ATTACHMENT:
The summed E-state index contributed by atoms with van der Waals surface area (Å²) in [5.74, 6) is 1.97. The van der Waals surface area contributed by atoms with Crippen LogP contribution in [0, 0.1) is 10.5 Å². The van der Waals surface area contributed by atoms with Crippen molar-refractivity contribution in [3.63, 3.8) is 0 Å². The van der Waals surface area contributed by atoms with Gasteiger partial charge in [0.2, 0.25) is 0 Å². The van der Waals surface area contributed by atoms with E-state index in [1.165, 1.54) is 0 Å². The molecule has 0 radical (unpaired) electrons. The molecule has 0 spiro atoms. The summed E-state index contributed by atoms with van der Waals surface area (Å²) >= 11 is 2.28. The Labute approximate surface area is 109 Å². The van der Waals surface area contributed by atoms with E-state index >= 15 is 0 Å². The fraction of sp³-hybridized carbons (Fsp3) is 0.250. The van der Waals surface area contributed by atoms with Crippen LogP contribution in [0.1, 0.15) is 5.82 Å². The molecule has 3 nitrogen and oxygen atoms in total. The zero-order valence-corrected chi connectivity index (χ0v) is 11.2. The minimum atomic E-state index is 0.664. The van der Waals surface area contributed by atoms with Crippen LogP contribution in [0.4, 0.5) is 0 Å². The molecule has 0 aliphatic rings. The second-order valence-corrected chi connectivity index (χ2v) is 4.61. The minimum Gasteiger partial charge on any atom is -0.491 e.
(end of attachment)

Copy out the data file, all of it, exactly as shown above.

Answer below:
The summed E-state index contributed by atoms with van der Waals surface area (Å²) in [5.74, 6) is 1.97. The van der Waals surface area contributed by atoms with Crippen LogP contribution in [0, 0.1) is 10.5 Å². The van der Waals surface area contributed by atoms with Crippen molar-refractivity contribution in [3.63, 3.8) is 0 Å². The van der Waals surface area contributed by atoms with Gasteiger partial charge in [0.2, 0.25) is 0 Å². The van der Waals surface area contributed by atoms with E-state index in [1.165, 1.54) is 0 Å². The molecule has 0 radical (unpaired) electrons. The molecule has 0 spiro atoms. The summed E-state index contributed by atoms with van der Waals surface area (Å²) >= 11 is 2.28. The Labute approximate surface area is 109 Å². The van der Waals surface area contributed by atoms with E-state index >= 15 is 0 Å². The fraction of sp³-hybridized carbons (Fsp3) is 0.250. The van der Waals surface area contributed by atoms with Crippen LogP contribution in [0.1, 0.15) is 5.82 Å². The molecule has 3 nitrogen and oxygen atoms in total. The zero-order valence-corrected chi connectivity index (χ0v) is 11.2. The minimum atomic E-state index is 0.664. The van der Waals surface area contributed by atoms with Crippen LogP contribution in [0.4, 0.5) is 0 Å². The molecule has 0 aliphatic rings. The second-order valence-corrected chi connectivity index (χ2v) is 4.61. The minimum Gasteiger partial charge on any atom is -0.491 e.